Tiger Lily Vs. Day Lily: The Differences Between These Two Popular Flowers!

Do you know the difference between a day lily and a tiger lily? If not, don’t worry, because we’re about to fill you in! In this article, we’ll be discussing the differences between these two popular flowers. We’ll also provide some tips on how to care for each type of flower so that you can enjoy them for years to come!

Factors that Make Tiger Lily and Daylily

Color and Shape of the Bloom

True tiger lilies have bright orange flowers with black dots on their petals. At the same time, many blooms appear on the top portion of the stem. The color may be slightly more reddish-orange with dark brown spots.

On the other hand, Daylilies are shaped like an open trumpet and face upward. They can be star-shaped, double-flowered, or spider-shaped, and some have flaring or ruffled petals. They may even come in multiple colors, making them even more appealing.

Daylilies are the orange lilies you see growing along roadsides and in ditches. They’re commonly referred to as “ditch lilies.” Even though many people call them tiger lilies anyway, these won’t have the spots that give the tiger lily its name.

Growth Form

An upright stem makes up the body of the tiger lily, which can grow between 3 and 5 feet. The dark green lanceolate leaves shoot out horizontally from the stem and are very long. A lot of older plants have a lot of different branches. Younger plants, on the other hand, have just one branch. There are a lot of fibers in the roots of the plant. They come from the underside of a round bulb. As many as ten flowers can grow around the stamen of each bulb, and each flower will have a single stem and bloom.

Plants that look like grass are called daylilies because they grow in clumps and have leaves that arch out from the base. Depending on the type, the leaves can be dark green or light green, and they can grow up to 24 inches tall, depending on how big they are. Many plants have a lot of flower stalks that grow from the center of the plant. These stalks can be anywhere from 12 to 36 inches tall.

Daylilies also have a different root system. They have more slender roots that are either fibrous, fleshy, or tuberous. They grow more slowly and usually form a group that spreads out. The flowers may only last for one day, depending on the flower.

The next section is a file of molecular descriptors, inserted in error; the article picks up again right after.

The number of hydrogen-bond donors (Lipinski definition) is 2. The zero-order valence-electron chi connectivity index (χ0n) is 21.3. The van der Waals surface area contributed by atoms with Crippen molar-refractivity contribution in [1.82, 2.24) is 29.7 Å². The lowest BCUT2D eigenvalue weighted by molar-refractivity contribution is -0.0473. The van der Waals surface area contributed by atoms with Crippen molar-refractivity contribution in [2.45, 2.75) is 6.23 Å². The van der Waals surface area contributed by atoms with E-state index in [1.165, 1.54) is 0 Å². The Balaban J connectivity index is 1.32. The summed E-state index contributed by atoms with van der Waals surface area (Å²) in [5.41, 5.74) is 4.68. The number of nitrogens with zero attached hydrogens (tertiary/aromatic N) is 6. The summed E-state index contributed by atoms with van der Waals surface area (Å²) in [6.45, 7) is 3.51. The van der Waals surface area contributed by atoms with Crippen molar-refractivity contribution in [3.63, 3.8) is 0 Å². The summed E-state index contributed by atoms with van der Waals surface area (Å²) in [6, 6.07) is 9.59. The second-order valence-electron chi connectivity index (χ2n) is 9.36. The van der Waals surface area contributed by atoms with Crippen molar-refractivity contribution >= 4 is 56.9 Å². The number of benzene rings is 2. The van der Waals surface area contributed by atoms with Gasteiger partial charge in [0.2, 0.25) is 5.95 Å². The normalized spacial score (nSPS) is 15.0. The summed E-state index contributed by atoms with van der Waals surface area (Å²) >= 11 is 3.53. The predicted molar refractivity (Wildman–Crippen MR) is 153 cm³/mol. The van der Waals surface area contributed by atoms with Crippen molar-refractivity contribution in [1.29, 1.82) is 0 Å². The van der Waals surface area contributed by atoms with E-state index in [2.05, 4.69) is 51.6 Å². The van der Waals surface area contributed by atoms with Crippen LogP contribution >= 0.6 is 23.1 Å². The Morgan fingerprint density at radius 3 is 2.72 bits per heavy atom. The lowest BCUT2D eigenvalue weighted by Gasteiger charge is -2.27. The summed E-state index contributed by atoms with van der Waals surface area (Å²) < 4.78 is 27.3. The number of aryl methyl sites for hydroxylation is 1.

Flower Comparison

The tiger lily flowers are bright orange and have black dots on the petals. On the top one-third of the stem, there are numerous flowers.

Daylilies have trumpet-shaped flowers with flaring petals that face upward. Ruffled petals, double flowers, and star-shaped or spider-shaped flowers are all features of some cultivars. Daylilies are available in various colors, including yellow, pink, red, purple, and melon. Some flowers come in a variety of colors.

Root Growth

Tiger lily roots are made of fibrous material and come from the bottom of the bulb, which is shaped like a heart.

Daylilies can have slender, fibrous roots, or they can have thick, tube-shaped roots. It’s called the crown because it’s where the roots meet the leaves on daylilies.

Growing Periods

During the winter, tiger lilies die back to the bulb. There are a lot of daylily cultivars that are also dormant in the winter. However, some are semi-evergreen and evergreen.

Growing Conditions

In full sun, both types of lilies can grow. Tiger lilies can also live in woodlands. Daylily flowers with dark colors should have some shade in the afternoon in hot, sunny places in the summer.

They both like well-drained soil, but they can grow in any soil. It likes a lot of water, and once it’s established, daylilies can withstand both drought and heat once they’ve been set up.

Tiger lilies are hardy in USDA plant hardiness zones 4 through 9. Daylilies are also hardy in USDA zones 4 through 9, but there is a lot of variation depending on the kind.

Planting Zone

In USDA zones 4-9, tigers and daylilies are hardy plants. Daylilies may have different zones depending on the type of lilies you buy. When lilies can grow in USDA zone 3, it will be even better!

Garden Use

Tiger lilies give borders and background a more formal look. They also smell good. You can put this plant down in front of tall trees or as a backdrop for plants with shorter flowers.